4 Mini Band Exercises That’ll Give You Stronger and More Stable Hips

Too many athletes undervalue lateral strength.

When it comes to the hips, the glute max gets all the love. Browsing through Instagram only reinforces this point, since after all, the aesthetics of a firm tush are pretty highly valued. Remember the song ‘Baby Got Back?”  It wasn’t called baby’s got hip flexors for a reason. A great pair of glutes starts with the glute max. But there are smaller muscles surrounding the hips that play an important role in their strength and mobility.

And the mini band is a great tool to train these muscles.

mini bands
Natalia Plekhanova/Shutterstock

What Are Mini Bands?

 Mini bands are 9-inch flat bands that are great for targeting the muscles of your thighs and glutes. Mini bands can be added to exercises to give extra resistance (around the knees during a barbell squat) or used by themselves to train the smaller muscles of the hips.

Movements And Muscles Of The Hip Joint

The hip is a ball-and-socket joint: the ball is the femoral head, and the socket is the acetabulum. The hip joint is where the femur and pelvis meet, and then pelvis connects with the bones of the head and trunk of a vertebrate.  

Being a deeper ball and socket joint as opposed to the shoulder, it doesn’t have as much freedom of movement, but it’s a stronger joint allowing you to run, jump, sprint and squat.

Here are the main movements and muscles used around the hip-joint

  •       Hip adduction- adductors (brevis, longus, magnus) gluteus maximus
  •       Hip abduction- gluteus medius, gluteus minimus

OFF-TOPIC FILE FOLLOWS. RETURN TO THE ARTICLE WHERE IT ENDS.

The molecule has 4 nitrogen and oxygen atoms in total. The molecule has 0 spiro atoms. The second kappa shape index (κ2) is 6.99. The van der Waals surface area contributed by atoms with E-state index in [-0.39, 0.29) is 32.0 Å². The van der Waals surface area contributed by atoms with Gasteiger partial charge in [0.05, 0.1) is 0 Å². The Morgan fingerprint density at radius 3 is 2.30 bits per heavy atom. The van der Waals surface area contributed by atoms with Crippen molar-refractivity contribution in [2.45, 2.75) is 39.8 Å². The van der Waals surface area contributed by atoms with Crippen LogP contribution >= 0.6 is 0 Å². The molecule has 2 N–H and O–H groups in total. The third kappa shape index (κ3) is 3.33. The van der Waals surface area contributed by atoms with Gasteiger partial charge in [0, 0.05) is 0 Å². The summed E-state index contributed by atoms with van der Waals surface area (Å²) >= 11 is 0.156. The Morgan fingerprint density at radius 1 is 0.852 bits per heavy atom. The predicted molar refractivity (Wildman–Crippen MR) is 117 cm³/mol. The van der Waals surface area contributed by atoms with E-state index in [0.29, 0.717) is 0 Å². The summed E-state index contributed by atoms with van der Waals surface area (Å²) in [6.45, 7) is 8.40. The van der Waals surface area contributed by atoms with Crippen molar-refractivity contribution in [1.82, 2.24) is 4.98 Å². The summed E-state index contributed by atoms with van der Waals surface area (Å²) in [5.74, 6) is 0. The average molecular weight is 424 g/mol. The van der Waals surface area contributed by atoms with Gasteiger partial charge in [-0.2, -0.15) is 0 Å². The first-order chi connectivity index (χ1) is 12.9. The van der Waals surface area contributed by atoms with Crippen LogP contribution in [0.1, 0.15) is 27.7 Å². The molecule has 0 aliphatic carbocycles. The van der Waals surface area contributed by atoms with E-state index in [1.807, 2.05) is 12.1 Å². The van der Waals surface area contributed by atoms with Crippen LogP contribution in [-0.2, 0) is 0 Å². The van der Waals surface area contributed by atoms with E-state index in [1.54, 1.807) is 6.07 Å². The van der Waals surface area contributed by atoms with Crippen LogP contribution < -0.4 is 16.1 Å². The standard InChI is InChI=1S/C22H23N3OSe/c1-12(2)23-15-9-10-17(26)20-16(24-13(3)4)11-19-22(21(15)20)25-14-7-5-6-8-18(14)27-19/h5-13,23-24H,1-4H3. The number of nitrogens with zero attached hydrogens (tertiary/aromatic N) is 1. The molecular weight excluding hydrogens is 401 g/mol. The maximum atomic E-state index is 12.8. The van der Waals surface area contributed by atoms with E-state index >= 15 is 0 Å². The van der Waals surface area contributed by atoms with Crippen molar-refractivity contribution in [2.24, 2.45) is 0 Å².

•       Hip external rotation- piriformis, psoas major and minor
  •       Hip internal rotation- tensor fasciae latae, gluteus medius, gluteus minimus 
  •       Hip extension- gluteus maximus, gluteus medius
  •       Hip hyperextension- gluteus maximus, hamstrings
  •       Hip flexion- iliacus, psoas major

There’s more to the hips than extension. To fully develop the hip joint it pays to train the other movements to strength and mobilize one of the strongest joints in our body.

Here are 4 exercises to add to your routine pronto.

1 & 2. Hip External And Internal Rotation

The hip needs around 45 degrees of internal (and external) rotation.(1)

And if you don’t have enough internal rotation (or there’s a weakness) compensations include overpronation at the feet, a knee valgus (a big deal when coming out of the hole of the squat), reduced step length and increased lumbar and knee extension.

Furthermore, when you’re supporting your weight on one leg while simultaneously moving your upper body (for example a baseball pitcher or a quarterback is throwing a ball), you’re relying on the hip external rotators.

And if you have any weakness or shortness in your external rotators, it’s difficult to maintain your stability while standing, walking, or extending either of your legs while walking, running or lunging.

This would make single leg exercises suck even more.

Form Tips and Programming Suggestion